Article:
By law, each title of COMAR is to be updated at least once each year. These updates are issued at different times and under different schedules for each title, and are referred to as "supplements".
At the bottom of each republished page of COMAR, there is a supplement number. This number indicates with which supplement the text on that page took its current form. At the beginning of each title (not necessarily each volume) is the most recent "Certificate" page giving both the closing date of the most recent regulations incorporated in that update and the dates when the earlier supplements to that title were issued. Here you will find the number of the most recent supplement that updated the title, when it was issued, and what the effective date was.
To update, consult the most recent issue of the Maryland Register and locate the two-part section entitled "COMAR Research Aids." These tables are similar to the List of Sections Affected" that is used with C.F.R. and the Federal Register. The "Cumulative Table of COMAR Regulations Adopted, Amended, or Repealed" lists updates for each title of COMAR back to the point at which that title of COMAR was last supplemented. When using this to update a COMAR reference, be sure that the date listed for your title and subtitle matches the supplement date for the title and subtitle of COMAR that you are updating. If the newest pages for the title of COMAR were not filed in a timely fashion, there will be a gap in your research. The "Table of Pending Proposals" is cumulative until the proposed regulation is no longer pending, having either moved to the table of adopted regulations or been withdrawn.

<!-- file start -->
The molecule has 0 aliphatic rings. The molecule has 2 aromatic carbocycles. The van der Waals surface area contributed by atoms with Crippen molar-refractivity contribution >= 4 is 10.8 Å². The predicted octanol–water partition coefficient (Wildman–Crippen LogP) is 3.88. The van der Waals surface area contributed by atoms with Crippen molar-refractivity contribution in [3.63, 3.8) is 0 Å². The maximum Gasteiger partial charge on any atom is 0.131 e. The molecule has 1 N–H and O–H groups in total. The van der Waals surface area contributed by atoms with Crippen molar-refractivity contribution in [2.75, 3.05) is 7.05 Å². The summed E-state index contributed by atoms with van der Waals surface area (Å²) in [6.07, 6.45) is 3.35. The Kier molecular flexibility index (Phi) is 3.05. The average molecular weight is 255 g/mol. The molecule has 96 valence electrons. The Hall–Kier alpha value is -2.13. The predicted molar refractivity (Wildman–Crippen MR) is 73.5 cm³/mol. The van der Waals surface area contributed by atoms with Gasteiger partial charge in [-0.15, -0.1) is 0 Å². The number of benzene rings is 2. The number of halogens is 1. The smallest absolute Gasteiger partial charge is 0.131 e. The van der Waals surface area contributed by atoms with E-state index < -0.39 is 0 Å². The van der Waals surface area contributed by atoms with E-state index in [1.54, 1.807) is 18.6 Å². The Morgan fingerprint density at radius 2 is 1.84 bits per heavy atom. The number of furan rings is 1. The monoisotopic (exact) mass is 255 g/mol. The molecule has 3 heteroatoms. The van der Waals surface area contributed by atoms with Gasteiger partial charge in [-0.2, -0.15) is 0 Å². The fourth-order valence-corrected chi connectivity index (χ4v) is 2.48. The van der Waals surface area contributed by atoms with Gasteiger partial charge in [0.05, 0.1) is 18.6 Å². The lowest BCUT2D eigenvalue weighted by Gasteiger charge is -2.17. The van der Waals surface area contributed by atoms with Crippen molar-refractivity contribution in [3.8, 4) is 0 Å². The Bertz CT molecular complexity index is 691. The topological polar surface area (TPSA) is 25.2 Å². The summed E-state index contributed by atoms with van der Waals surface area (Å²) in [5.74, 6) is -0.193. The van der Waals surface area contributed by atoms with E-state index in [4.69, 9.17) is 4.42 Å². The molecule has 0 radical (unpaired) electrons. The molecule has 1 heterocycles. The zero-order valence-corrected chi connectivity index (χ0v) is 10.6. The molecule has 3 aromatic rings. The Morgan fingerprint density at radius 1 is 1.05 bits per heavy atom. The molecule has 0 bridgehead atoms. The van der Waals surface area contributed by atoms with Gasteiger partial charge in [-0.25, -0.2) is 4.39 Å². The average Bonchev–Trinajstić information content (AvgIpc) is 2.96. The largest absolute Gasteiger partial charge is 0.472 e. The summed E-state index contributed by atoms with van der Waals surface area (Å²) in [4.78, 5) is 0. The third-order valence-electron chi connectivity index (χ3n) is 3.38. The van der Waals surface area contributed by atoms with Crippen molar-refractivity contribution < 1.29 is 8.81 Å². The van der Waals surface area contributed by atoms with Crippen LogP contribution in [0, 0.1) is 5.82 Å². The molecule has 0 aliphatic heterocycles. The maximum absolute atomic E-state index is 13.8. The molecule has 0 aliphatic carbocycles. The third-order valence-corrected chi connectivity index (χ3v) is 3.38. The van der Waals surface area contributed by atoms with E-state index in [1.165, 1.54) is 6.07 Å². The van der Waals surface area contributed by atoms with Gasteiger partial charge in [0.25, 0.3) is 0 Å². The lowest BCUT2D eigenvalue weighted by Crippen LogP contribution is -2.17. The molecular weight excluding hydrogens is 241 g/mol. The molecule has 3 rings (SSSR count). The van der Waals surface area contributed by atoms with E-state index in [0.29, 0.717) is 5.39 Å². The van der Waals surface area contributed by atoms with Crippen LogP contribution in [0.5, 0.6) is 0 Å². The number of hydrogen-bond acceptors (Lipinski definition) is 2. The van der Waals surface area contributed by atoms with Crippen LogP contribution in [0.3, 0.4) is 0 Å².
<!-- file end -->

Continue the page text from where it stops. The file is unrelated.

References from the "Cumulative Table of COMAR Regulations Adopted, Amended, or Repealed" are to the page in the Maryland Register where the proposed regulation was made final. In almost all situations the text of the new regulation will not be printed here, but there will be a cite to the page in the earlier issue of the Maryland Register where the text of the proposed regulation did appear. On the other hand, the "Table of Pending Proposals" cites directly to the point where the full-text of the proposed regulation was first set forth. The Thurgood Marshall Law Library has two copies of all the sources described above: COMAR, the Maryland Register, the COMAR Deskbook, and the quarterly Cumulative Index.
Finding Cases That Interpret or Affect the Validity of a Regulation
Currently it is not possible to Shepardize a COMAR (or Maryland Register) provision in Shepard's Maryland Citations. Similarly, one cannot Shepardize or KeyCite these materials online. An online terms and connectors search can be constructed that uses the COMAR citation as a search term; since the citations are generally a unique string of characters, this technique works quite well.
Citation form for COMAR and the Maryland Register
COMAR citations take an unusual form. Each of the components has been assigned a specific name by the compilers. For example, in the citation 09.12.01.02B(4)(b)(ii) the components are:
Following the Bluebook, the current form of the COMAR reference above would be cited: